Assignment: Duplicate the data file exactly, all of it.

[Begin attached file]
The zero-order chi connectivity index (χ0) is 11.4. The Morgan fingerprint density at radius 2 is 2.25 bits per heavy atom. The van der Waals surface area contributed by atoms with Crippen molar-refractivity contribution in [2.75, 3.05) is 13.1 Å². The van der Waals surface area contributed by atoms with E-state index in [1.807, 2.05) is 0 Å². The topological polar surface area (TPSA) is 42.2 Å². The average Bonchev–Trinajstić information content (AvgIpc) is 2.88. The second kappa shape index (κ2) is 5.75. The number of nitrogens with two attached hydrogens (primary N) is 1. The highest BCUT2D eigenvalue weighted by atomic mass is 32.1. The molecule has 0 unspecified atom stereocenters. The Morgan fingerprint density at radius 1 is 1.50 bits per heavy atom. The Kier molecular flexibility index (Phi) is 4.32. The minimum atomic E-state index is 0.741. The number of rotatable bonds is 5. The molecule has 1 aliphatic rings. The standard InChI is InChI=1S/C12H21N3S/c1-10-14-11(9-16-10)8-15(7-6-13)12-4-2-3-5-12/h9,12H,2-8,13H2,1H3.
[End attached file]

The zero-order chi connectivity index (χ0) is 11.4. The Morgan fingerprint density at radius 2 is 2.25 bits per heavy atom. The van der Waals surface area contributed by atoms with Crippen molar-refractivity contribution in [2.75, 3.05) is 13.1 Å². The van der Waals surface area contributed by atoms with E-state index in [1.807, 2.05) is 0 Å². The topological polar surface area (TPSA) is 42.2 Å². The average Bonchev–Trinajstić information content (AvgIpc) is 2.88. The second kappa shape index (κ2) is 5.75. The number of nitrogens with two attached hydrogens (primary N) is 1. The highest BCUT2D eigenvalue weighted by atomic mass is 32.1. The molecule has 0 unspecified atom stereocenters. The Morgan fingerprint density at radius 1 is 1.50 bits per heavy atom. The Kier molecular flexibility index (Phi) is 4.32. The minimum atomic E-state index is 0.741. The number of rotatable bonds is 5. The molecule has 1 aliphatic rings. The standard InChI is InChI=1S/C12H21N3S/c1-10-14-11(9-16-10)8-15(7-6-13)12-4-2-3-5-12/h9,12H,2-8,13H2,1H3.